Blade of the Immortal

Review by Glenn Heath Jr @MatchCuts

Directed by

Takashi Miike


Hana Sugisaki Sôta Fukushi Takuya Kimura


A return to the Shogun-era for Japan’s most prolific auteur.


Miike relishes in the absurdity of endless violence.

In Retrospect.

This slice-and-dice epic has soul.

Takashi Miike is up to his old tricks with this super samurai slaughter-fest.

Rivers of blood quite literally flow through Blade of the Immortal, Takashi Miike’s pristinely wacko adaption of Hiroaki Samura’s manga about a cursed samurai with a katana blade to grind. Never one to shy away from a good slaughter, the prolific Japanese auteur dials up the violence even by his high standards, orchestrating not one but two massive battles of attrition that a pit lone wolf swordsman against absurdly large numbers of disposable enemy combatants.

Challenging the time period’s conservative formality and tradition are dangerous characters decked out in wild costumes and accessories. These fringe personas give the film its singular sensibility; think Shogun-era melodrama possessed by George Miller’s The Road Warrior.

In typical Miike fashion, arterial spray washes over the very first frame. Duped by his corrupt superior into assassinating an innocent local official, disgraced samurai Manji (Takuya Kimura) retaliates with force, but his thorough reprisal has grave familial consequences. A showdown with violent bounty hunters seemingly gives Manji the brazen suicide mission he so badly craves, but the mysterious Yaobikuni (Yôko Yamamoto) salvages his ravaged body with regenerating bloodworms.

Fifty years later, Manji has accumulated countless more scars but nothing close to redemption. He lives on the outskirts of Edo, a town recently hit with attacks on traditional dojos by the subversive Itto-ryu, a new school of lethal fighters led by baby-faced Anotsu (Sôta Fukushi). One such strike leaves a young girl named Rin (Hana Sugisaki) orphaned and enraged. Eventually, she convinces Manji to help her enact vengeance.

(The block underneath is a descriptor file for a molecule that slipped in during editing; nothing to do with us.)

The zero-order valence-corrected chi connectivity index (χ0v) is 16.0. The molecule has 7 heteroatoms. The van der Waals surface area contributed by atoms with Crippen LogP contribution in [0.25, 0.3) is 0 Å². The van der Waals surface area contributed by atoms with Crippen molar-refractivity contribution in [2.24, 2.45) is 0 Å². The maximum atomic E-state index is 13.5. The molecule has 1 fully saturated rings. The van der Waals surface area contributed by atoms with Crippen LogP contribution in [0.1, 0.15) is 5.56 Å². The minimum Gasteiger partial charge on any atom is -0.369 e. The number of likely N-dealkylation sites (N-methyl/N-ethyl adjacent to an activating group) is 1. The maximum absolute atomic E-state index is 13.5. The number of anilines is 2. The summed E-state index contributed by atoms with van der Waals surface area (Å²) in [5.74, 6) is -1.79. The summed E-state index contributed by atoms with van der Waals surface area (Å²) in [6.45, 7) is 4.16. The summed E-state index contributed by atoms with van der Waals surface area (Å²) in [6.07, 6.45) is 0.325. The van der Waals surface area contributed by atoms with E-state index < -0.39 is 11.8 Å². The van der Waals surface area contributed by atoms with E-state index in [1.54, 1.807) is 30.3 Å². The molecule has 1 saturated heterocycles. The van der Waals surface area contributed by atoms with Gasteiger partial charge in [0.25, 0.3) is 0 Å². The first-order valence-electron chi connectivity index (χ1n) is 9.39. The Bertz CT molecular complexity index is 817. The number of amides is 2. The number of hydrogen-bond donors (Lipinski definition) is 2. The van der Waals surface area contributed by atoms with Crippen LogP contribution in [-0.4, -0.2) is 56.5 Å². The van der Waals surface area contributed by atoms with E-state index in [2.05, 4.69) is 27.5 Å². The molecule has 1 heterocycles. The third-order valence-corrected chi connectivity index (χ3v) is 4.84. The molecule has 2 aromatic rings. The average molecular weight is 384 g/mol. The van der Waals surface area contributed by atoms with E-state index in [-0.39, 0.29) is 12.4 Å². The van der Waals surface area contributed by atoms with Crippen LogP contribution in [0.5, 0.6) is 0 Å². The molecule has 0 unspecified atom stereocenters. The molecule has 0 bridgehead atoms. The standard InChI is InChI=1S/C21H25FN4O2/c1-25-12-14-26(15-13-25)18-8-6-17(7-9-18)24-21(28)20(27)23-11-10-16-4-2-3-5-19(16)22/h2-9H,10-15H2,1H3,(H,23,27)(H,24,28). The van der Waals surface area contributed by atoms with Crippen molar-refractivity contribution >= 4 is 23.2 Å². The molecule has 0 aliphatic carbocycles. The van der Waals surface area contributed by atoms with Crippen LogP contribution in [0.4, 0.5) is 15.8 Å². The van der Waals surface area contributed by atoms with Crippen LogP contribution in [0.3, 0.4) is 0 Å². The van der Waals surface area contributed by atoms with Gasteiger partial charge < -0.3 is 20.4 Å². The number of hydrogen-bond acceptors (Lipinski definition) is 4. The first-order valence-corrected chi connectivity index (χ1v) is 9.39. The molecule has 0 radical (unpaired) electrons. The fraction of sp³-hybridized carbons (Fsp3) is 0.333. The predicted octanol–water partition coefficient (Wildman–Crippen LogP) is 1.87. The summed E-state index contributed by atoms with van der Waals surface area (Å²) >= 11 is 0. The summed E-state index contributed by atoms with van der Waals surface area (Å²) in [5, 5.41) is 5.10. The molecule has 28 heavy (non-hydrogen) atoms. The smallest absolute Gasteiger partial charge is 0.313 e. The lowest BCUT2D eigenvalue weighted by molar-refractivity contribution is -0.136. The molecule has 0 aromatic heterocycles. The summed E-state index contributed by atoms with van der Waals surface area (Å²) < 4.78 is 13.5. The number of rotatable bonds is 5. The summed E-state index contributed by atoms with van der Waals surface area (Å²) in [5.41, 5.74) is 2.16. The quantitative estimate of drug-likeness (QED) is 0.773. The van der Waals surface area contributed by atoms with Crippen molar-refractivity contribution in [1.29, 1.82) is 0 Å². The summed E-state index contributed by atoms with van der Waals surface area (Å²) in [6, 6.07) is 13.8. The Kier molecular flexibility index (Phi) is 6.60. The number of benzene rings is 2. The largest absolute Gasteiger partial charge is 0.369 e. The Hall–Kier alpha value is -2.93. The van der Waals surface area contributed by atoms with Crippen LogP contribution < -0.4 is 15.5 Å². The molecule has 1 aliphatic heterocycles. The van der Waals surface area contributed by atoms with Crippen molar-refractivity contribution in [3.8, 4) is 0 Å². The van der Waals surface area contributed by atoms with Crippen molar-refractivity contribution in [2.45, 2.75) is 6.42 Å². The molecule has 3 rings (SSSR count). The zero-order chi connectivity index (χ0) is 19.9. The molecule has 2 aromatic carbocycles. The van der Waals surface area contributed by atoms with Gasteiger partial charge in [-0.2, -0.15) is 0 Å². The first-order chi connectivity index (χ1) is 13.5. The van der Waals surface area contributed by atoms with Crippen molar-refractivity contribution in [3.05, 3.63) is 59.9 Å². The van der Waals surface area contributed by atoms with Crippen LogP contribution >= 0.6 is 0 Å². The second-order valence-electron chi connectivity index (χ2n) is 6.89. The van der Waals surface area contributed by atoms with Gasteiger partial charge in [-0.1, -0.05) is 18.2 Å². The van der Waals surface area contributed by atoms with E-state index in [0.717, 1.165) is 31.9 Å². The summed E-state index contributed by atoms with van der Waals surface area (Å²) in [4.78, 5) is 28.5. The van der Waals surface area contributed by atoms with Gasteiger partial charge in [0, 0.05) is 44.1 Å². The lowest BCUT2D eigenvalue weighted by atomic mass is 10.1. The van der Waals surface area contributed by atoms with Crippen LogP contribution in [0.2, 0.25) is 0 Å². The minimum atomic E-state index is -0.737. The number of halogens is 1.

With its momentary fits of comedy and noir banter (“It’s a perfect moon for last rites.”), Blade of the Immortal carves out a distinct identity in comparison to Miike’s self-serious period pieces (13 Assassins, Hari-Kiri: Death of a Samurai). There’s a specific looseness to the narrative that allows for past trauma to linger and the entire film feels haunted by regret. Because of this pervasive subtext, quiet moments between Manji and Rin are just as impactful as the grandiose fight sequences, which are admittedly brilliantly staged exercises in protracted carnage. The lengthy duration calls attention to the numbing qualities of cyclical violence, which Miike depicts as a relentless degenerative disease with inter-generational reach.

As if to invert the classic tropes and mad dog characterisations made famous by Akira Kurosawa and Toshiro Mifune’s Samurai films, Blade of the Immortal shrewdly skewers the idea that honour can be achieved through sacrifice and death. The pain Manji feels each time his body must regenerate is far more palpable than the countless head-shots and bludgeoning’s enacted during the insane final battle sequence involving an axe-wielding Anotsu and a legion of government conscripts. Thankless victories, no matter how hard fought, don’t get you any closer to transcendence, if such a thing even exists. But believing in (and fighting for) an empathetic ideal just might. It’s what separates good people from the barbarians.

Published 6 Dec 2017

Tags: Japanese cinema


A return to the Shogun-era for Japan’s most prolific auteur.


Miike relishes in the absurdity of endless violence.

In Retrospect.

This slice-and-dice epic has soul.

Related Reviews

13 Assassins

By Anton Bitel

Takashi Miike’s magnificent 13 marks both the end of an era and the boundary of a genre.

review LWLies Recommends

The Assassin

By Violet Lucca

Hou Hsiao-Hsien’s elegant martial arts tale is one the most beautiful films you’ll see all year.

review LWLies Recommends

Hara-Kiri: Death of a Samurai

By Adam Woodward

Takashi Miike follows up his blood-pumping samurai blitzkrieg 13 Assassins with this talky and tiresome period drama.


What are you looking for?

Little White Lies Logo

About Little White Lies

Little White Lies was established in 2005 as a bi-monthly print magazine committed to championing great movies and the talented people who make them. Combining cutting-edge design, illustration and journalism, we’ve been described as being “at the vanguard of the independent publishing movement.” Our reviews feature a unique tripartite ranking system that captures the different aspects of the movie-going experience. We believe in Truth & Movies.



Sign up to our newsletter to hear more from team LWLies